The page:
The Impact-ology Wheel

by James La Trobe-Bateman on August 20, 2021
Impactology Wheel

Corporations get a bad press.

Mostly because they seem to dehumanize the people who work in them and sometimes spoil the environment for others.  So how do you make corporations ‘more fit for human habitation’? That has been our mission.  But what does this really mean?

Well, we are going to get to that, but first we need think about the idea of a ‘corporation’…

In many ways, you can think of them as like people: some do good, some are self-serving, all are less than perfect, but all aspire to being better.

Corporations are co-operations.  There are other kinds of co-operations, of course, and what we say here applies to them. Like people, they are fundamentally good.  Our standard of living is due to the ability of people to work together for the benefit of others.  Pick almost any object or thing that you use every day and imagine how it could have been created without a group of people working together to make it happen.

So how do we focus on the good aspects of corporations?

Models are part of our business, so here’s a model:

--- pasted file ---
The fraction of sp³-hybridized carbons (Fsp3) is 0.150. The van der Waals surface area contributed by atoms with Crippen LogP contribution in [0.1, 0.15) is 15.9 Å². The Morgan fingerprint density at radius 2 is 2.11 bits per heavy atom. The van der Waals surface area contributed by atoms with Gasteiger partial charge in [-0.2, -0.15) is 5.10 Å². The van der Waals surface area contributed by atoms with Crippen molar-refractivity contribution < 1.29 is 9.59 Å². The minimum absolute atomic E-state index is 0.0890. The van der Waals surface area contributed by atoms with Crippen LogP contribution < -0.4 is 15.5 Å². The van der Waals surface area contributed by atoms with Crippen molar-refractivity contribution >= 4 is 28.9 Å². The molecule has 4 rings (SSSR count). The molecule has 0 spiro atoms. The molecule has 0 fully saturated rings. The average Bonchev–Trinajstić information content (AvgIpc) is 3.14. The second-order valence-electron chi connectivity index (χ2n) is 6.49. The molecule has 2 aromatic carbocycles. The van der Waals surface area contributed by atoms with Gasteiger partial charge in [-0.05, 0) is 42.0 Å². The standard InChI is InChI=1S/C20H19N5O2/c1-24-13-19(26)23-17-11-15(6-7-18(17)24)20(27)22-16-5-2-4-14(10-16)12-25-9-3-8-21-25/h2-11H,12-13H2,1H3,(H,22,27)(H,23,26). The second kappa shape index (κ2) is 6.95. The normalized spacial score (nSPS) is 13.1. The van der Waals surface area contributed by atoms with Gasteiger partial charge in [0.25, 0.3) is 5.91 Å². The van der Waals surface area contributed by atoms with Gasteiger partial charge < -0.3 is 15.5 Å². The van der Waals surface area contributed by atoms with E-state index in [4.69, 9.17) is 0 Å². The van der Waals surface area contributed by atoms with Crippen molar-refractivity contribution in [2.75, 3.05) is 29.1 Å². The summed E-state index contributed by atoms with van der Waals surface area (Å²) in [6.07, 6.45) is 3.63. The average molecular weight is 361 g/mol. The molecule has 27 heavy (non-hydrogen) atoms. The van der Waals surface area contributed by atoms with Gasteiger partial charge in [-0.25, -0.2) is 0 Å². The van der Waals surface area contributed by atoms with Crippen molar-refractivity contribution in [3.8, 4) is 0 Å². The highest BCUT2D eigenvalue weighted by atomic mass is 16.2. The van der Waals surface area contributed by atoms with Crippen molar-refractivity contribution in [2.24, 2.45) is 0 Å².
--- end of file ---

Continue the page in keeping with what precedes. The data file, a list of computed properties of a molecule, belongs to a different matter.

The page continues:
Think of a corporation (/organization/education system) as a wheel rolling through life leaving the world a better place.

How does it work? How is it propelled? What’s it like to be part of it? Is it fun?

First: why do they exist? What is their ‘Purpose’?  Much is written today about having a clear purpose.  More than just a mission statement, although this is what you tend to see. It’s a ‘reason to be’ that requires imagination of a better world for at least some people.

To make the purpose real, people have to create and then provide some thing or service to someone outside.  Those in the company make a ‘Contribution’ which manifests as that thing or service.

When the product or service is delivered, it has an ‘Impact’. This is where the rubber meets the road.  That impact is initially on the customer.  However, there are ripples from that impact, after effects, you could say.

Impact is a neutral sentiment, but ‘Well-being’ is the feeling that you want.  If well-being increases, then the world feels a better place for those in it. That well-being ripples out to the customer’s family, community and the world at large.   If I buy a smart phone, I immediately feel good.  But then the community feels it when people are better connected. And then the world is better when people in remote areas can communicate where they could not do so before. The well-being left behind in the world as the smart phone corporation ‘rolls them out’ is immeasurable, but real.